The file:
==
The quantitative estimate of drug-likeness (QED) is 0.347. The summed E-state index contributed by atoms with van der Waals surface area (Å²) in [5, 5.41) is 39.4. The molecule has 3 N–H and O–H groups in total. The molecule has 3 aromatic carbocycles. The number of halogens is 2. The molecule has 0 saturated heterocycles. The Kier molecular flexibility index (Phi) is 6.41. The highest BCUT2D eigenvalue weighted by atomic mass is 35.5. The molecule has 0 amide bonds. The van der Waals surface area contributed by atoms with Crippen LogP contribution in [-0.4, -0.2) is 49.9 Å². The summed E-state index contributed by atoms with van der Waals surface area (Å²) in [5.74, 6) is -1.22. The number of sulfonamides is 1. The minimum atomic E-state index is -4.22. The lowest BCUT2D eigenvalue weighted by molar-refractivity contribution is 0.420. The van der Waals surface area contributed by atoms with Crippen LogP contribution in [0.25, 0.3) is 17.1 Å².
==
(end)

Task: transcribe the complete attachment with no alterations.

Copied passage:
The quantitative estimate of drug-likeness (QED) is 0.347. The summed E-state index contributed by atoms with van der Waals surface area (Å²) in [5, 5.41) is 39.4. The molecule has 3 N–H and O–H groups in total. The molecule has 3 aromatic carbocycles. The number of halogens is 2. The molecule has 0 saturated heterocycles. The Kier molecular flexibility index (Phi) is 6.41. The highest BCUT2D eigenvalue weighted by atomic mass is 35.5. The molecule has 0 amide bonds. The van der Waals surface area contributed by atoms with Crippen LogP contribution in [-0.4, -0.2) is 49.9 Å². The summed E-state index contributed by atoms with van der Waals surface area (Å²) in [5.74, 6) is -1.22. The number of sulfonamides is 1. The minimum atomic E-state index is -4.22. The lowest BCUT2D eigenvalue weighted by molar-refractivity contribution is 0.420. The van der Waals surface area contributed by atoms with Crippen LogP contribution in [0.25, 0.3) is 17.1 Å².